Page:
Perhaps the most frustrating part of working from home is trying to get your family and friends to understand that you really are working. Because of this misunderstanding, they think it's okay to ask you for last-minute favors or to ask you to run errands for them that can only be completed during the work day “because you have a flexible schedule.” And, worst of all, dropping by unannounced because they know you'll be home and they're in the mood for a visit.
It's hard to say no to these requests and drop-by visits. You want to be a supportive friend, and you don't want to be (or feel) rude. At the same time, you genuinely are busy, and you genuinely have more important things to do than pick up someone's dry cleaning or wait all day for a package, electrician, or cable guy. You definitely can't afford to be dropping your work simply because someone feels like having a chat.
If you want your friends to stop taking advantage and understand that you really have responsibilities, you need to find a healthy, friendly, and direct way to express this frustration. Otherwise, you'll never get your business off the ground, and you risk alienating people you care about when you do finally blow up at them for not respecting your time.
Here are four ways to stop people from asking favors when you work-from-home.
1. The Best Offense is a Good Defense
Cut everybody off at the pass by pre-empting the pass, to begin with. Send out an email, post a note on Facebook, or leave a message on your voicemail – saying that you love everybody and that you want to be there for them, but unless plans are made in advance, you aren't available for last-minute requests during your working hours.
Make sure you include those hours in the email or post so your friends can't claim ignorance of when you are “actually” working.
2. Call First
You know the “new baby” rule, right? Whenever a couple has a new baby, you call before you stop by. That way you don't risk waking a “just-put-down” baby, and you give your friends time to get themselves together and ready for your visit.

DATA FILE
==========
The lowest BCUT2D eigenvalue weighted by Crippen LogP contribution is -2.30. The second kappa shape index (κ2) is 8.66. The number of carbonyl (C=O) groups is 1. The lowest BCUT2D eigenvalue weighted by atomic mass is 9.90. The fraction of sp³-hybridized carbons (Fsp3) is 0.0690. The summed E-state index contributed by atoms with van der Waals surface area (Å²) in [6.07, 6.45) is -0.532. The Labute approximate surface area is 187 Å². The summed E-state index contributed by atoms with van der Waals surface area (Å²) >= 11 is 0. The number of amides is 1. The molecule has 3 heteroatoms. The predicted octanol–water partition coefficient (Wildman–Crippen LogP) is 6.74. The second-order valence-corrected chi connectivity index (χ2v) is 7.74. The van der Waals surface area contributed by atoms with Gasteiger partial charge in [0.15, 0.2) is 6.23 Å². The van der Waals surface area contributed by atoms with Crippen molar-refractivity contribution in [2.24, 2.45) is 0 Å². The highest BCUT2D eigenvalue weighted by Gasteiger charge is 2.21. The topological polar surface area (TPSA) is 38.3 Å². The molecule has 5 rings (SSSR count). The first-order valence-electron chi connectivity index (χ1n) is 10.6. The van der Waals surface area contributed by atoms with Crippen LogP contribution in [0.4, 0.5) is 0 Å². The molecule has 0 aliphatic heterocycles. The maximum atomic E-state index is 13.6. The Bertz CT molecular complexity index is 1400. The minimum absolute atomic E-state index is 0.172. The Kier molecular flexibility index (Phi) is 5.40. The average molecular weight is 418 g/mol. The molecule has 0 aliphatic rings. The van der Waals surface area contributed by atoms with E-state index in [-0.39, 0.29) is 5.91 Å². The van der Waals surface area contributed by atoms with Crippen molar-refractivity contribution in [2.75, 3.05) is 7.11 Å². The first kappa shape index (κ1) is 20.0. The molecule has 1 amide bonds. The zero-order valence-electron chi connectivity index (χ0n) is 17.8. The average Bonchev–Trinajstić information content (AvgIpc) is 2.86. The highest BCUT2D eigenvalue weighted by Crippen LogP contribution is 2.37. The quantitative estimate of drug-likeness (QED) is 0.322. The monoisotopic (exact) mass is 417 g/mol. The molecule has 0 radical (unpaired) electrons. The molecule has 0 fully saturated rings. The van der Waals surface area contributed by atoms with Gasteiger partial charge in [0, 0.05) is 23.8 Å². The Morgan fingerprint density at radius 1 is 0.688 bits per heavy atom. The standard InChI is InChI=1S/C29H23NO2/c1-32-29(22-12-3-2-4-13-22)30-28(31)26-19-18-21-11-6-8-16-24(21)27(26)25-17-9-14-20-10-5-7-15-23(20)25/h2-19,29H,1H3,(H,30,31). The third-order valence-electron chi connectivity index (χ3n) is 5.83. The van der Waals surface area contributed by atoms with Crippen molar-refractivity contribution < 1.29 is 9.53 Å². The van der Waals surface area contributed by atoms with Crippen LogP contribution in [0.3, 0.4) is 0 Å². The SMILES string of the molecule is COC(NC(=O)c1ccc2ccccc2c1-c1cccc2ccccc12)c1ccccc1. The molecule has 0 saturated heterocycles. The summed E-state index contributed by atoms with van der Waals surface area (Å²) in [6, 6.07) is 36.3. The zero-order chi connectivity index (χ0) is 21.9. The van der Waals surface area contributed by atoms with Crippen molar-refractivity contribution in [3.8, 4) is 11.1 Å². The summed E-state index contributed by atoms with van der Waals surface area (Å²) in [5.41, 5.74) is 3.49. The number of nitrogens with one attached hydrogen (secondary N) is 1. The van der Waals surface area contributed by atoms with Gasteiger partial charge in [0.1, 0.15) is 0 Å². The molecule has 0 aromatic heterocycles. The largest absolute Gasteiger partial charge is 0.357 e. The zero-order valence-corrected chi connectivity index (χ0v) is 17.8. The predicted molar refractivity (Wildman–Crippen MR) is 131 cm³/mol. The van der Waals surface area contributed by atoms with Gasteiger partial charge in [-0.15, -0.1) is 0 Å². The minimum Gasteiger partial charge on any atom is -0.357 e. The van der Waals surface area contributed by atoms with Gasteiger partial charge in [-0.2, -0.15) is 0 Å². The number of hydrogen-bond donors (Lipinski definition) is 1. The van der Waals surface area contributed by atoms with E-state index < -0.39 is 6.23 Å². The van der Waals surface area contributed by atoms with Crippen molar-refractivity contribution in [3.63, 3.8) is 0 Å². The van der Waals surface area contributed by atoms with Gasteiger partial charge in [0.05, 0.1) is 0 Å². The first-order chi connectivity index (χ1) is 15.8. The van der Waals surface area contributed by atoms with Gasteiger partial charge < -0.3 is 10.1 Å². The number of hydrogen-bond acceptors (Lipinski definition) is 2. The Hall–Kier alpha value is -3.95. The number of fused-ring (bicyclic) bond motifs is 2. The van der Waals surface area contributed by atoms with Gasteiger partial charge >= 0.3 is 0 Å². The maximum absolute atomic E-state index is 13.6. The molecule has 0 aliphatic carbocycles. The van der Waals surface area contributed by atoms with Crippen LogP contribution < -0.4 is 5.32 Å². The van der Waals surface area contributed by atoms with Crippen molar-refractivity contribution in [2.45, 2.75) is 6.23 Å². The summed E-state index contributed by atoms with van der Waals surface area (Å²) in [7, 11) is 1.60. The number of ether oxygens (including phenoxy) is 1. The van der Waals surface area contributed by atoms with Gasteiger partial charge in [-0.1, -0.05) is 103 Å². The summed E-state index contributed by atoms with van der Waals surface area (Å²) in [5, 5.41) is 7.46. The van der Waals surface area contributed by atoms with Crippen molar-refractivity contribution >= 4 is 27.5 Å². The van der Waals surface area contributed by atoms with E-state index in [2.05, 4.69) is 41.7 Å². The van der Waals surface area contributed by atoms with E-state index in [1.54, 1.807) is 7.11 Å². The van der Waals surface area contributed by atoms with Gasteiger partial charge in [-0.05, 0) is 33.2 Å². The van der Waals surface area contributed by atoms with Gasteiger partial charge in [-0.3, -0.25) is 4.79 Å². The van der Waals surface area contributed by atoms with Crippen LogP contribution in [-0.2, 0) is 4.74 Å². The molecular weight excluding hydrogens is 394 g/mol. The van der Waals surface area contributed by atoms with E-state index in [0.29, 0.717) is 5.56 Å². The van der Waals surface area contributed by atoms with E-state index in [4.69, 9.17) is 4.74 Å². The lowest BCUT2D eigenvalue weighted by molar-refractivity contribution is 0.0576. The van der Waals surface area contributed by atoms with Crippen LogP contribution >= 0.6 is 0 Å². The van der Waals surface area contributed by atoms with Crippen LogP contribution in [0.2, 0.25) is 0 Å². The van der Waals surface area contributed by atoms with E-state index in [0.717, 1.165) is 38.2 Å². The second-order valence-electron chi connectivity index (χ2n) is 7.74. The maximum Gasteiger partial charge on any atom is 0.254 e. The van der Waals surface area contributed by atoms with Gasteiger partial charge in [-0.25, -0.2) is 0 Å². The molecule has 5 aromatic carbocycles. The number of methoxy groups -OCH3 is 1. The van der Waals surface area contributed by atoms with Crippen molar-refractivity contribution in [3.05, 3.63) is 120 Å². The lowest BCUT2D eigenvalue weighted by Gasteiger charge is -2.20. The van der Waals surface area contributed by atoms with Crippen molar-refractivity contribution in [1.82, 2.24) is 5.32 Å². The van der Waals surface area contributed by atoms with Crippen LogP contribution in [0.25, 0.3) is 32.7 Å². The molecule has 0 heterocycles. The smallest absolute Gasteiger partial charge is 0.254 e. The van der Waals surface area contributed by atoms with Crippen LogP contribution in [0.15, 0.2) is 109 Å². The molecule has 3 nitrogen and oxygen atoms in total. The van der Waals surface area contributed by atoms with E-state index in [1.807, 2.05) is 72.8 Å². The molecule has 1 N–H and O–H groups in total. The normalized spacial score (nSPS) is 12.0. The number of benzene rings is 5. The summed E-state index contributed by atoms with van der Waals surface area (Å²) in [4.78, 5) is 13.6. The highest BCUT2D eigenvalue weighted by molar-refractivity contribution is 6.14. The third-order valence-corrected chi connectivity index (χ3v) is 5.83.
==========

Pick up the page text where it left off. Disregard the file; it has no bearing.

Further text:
Make calling first, a rule for you as well. You can include that rule in the email we talked about as an … “If it is an emergency or can't be avoided, please call first. That way there's no risk that I'm in the middle of a meeting or on an important call with a client when you stop by because I'll be expecting you.”
This is a really easy rule to enforce and even condition into people. Because when someone does stop by (there are always a few people who think your polite requests are just for everybody else), you can say, “Wow, I wish you would have called first so that I could have made time for you.”
3. Don't Let Them In
The act of stopping or dropping by does not automatically equal being invited in and being given undivided attention. Everybody knows this because dropping by means taking a risk that someone isn't home. So if someone knocks on your door while you're working, you do not have to invite them in. You can step out on to your front porch or into your building's hallway and chat for a few minutes and then thank them for stopping by and go back inside.
You can explain that you'd invite them in, but you're in the middle of a work project and have materials everywhere. Even if they say, “Oh, I don't mind,” you can say, “I know, but I do.”
For that matter …
4. Don't Answer the Door
This is going to feel incredibly rude, but it is still an option – especially if you aren't working in a place that is visible from a porch or the outside. It can be a great way to deter unexpected visitors. If you think it's a package and it turns out to be a friend, you can employ tips #2 and #3 to keep them from completely invading your space.
If they can see you sitting at a desk and working from the door, you can wave and then send them a text saying, “Sorry, can't come to the door! Busy on a project. Call next time, and I'll try to shift some things around.” They might get irritated or even tell you that they are offended, but remember: They're the ones who aren't respecting your time.
Have you had to deal with friends, family, or neighbors dropping by unannounced, because they don't understand what you're doing, or worse, don't take your work-at-home status seriously? How did you solve the problem?
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Erin Steiner writes about topics ranging from personal finance and helping people qualify for a federal auto loan to popular and geek culture.